Positive Impact On Retirement Savings, Challenges When Passing On Substantial Retirement Account Balances
The U.S. Congress often uses the tax code to influence the behavior of American citizens. For example, it is in our nation’s best economic interest to have a robust real estate market. Therefore, our tax code provides many favorable tax provisions related to home ownership. It is also in our best interest to have people support charitable causes. Therefore, the tax code offers numerous tax deductions for gifts to charitable organizations. In a similar fashion, it is in our nation’s best interest for individuals to save sufficiently so they are capable of financially supporting themselves during retirement. Therefore, our tax code contains numerous tax advantages for employer sponsored qualified retirement plans and individual retirement accounts (IRAs).
In order to further incentivize retirement savings, Congress recently passed the Setting Every Community Up for Retirement Enhancement (SECURE) Act of 2019, a new tax legislation that will significantly impact employer provided qualified retirement plans, such as 401(k) plans, and individual retirement accounts. Many of the provisions are simply minor tweaks, such as increasing the age at which required minimum distributions must be taken from age 70 1⁄2 to age 72. Other provisions are aimed at making changes to employer provided plans, such as a provision that permits more part-time employees to participate in qualified plans. In addition, there are changes that maximize the appeal of retirement plans such as a provision eliminating penalties for withdrawals used to cover the costs of child birth or adoption and a provision allowing IRA owners to continue contributing to their IRAs past age 70 1⁄2.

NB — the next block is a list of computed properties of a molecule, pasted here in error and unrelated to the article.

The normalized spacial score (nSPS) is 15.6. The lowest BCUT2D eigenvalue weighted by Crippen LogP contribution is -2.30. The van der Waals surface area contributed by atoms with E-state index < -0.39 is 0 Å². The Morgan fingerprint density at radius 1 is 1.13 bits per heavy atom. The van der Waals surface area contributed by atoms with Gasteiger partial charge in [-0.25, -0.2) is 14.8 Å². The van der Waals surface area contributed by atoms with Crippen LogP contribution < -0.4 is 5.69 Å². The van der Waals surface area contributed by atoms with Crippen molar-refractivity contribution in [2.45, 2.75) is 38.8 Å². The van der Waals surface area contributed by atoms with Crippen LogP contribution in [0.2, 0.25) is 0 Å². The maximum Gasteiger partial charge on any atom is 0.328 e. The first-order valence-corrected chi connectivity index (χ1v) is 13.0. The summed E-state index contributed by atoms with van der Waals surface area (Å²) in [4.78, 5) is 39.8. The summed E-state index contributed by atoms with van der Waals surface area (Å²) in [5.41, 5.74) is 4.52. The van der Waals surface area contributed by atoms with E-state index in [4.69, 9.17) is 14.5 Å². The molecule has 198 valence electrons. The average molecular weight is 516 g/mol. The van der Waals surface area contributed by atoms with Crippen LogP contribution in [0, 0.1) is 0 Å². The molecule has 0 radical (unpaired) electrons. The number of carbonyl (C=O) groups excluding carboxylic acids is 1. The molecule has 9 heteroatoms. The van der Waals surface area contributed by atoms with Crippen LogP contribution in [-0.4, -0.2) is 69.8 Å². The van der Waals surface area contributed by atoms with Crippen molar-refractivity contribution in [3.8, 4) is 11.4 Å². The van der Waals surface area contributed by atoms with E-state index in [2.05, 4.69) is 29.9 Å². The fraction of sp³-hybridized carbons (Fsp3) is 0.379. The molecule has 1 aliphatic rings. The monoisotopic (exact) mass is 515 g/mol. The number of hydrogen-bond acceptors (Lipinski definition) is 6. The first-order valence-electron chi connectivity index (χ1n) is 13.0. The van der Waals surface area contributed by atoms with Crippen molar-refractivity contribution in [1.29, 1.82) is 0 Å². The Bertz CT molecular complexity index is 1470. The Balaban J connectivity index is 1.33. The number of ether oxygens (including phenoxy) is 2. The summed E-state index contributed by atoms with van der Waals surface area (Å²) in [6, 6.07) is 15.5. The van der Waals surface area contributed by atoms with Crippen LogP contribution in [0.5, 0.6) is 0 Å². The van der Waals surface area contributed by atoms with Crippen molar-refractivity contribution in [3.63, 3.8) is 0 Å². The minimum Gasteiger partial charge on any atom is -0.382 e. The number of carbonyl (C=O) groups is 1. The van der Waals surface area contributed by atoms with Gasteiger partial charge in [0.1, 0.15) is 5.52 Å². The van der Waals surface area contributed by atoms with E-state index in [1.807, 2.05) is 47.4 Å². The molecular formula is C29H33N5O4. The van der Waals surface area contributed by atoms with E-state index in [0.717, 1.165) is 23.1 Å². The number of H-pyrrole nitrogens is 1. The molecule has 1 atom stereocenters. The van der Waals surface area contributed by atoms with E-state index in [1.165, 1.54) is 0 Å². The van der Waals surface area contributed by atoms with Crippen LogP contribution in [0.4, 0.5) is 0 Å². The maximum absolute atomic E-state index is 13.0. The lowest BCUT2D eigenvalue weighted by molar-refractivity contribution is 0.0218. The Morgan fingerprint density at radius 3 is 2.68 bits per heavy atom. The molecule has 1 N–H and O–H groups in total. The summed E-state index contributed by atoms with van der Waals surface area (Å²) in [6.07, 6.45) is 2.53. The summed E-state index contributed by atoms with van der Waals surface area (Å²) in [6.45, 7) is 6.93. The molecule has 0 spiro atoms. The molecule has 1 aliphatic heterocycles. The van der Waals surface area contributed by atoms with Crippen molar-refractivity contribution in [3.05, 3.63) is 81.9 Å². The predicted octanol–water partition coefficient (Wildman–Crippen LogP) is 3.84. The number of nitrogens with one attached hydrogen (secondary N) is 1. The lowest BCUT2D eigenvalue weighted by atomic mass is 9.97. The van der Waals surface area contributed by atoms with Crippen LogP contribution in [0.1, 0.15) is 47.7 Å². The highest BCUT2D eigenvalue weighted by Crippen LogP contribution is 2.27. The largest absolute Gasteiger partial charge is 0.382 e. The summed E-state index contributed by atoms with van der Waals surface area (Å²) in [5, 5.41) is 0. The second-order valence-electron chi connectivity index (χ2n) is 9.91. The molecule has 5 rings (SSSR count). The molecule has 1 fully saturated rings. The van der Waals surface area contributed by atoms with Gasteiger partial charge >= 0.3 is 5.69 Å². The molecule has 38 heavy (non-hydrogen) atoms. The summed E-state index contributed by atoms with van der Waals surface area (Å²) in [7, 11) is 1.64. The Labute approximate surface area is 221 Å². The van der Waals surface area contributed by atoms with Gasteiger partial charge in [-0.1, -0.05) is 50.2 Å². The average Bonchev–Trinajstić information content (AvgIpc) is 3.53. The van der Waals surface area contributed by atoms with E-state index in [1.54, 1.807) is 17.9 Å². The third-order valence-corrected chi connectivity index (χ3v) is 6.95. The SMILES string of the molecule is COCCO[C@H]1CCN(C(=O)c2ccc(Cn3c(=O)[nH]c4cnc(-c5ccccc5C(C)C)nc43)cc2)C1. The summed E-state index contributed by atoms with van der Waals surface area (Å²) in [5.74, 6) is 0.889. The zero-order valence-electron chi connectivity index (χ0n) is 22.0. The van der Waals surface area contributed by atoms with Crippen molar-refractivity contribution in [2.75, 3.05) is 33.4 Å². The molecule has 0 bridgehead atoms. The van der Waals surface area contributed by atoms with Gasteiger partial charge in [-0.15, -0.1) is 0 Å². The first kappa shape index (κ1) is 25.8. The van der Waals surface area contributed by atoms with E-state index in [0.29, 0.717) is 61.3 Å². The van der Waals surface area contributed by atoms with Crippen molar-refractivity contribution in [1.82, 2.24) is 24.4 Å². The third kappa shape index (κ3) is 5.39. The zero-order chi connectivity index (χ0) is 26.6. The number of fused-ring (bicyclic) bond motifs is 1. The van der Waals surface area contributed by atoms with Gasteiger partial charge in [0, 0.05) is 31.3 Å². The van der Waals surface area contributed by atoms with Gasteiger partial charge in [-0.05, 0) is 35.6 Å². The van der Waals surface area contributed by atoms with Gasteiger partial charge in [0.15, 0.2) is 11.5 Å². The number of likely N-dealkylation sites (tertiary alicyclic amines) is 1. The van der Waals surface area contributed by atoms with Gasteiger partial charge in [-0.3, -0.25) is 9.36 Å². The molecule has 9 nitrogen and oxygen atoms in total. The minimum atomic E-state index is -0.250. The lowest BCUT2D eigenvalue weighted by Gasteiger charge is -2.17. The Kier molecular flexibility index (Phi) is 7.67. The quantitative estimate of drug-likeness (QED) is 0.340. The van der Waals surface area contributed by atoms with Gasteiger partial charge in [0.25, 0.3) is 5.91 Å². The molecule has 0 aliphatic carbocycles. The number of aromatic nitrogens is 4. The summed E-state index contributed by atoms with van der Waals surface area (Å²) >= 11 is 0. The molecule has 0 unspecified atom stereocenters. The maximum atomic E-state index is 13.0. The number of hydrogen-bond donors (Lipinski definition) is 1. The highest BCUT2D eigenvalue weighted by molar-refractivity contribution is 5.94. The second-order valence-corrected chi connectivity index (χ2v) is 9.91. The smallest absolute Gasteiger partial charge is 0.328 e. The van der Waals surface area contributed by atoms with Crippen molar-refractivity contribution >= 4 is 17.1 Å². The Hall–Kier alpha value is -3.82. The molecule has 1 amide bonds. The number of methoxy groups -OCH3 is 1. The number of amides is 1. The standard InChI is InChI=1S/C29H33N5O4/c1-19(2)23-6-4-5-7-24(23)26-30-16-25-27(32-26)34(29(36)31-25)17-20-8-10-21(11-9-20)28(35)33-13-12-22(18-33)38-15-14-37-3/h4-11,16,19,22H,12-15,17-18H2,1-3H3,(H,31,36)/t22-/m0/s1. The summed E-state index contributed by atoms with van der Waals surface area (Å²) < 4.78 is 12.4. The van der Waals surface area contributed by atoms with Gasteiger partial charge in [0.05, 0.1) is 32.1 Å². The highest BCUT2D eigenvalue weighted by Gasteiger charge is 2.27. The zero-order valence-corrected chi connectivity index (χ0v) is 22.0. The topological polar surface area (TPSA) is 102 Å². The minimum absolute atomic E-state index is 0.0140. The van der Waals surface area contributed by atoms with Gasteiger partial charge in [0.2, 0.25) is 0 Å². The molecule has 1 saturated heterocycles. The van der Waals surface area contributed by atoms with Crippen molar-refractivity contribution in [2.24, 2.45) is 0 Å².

However, there was one change that could have a negative impact on families who have accumulated substantial amounts in their qualified retirement plan or IRA. A participant in a qualified retirement plan or the owner of an IRA may name younger family members (typically their children) as the beneficiary. Upon death, the beneficiary may choose to have the entire account balance immediately distributed to them. However, with a few exceptions, the entire amount would then be considered taxable income to the beneficiary in the year of the distribution.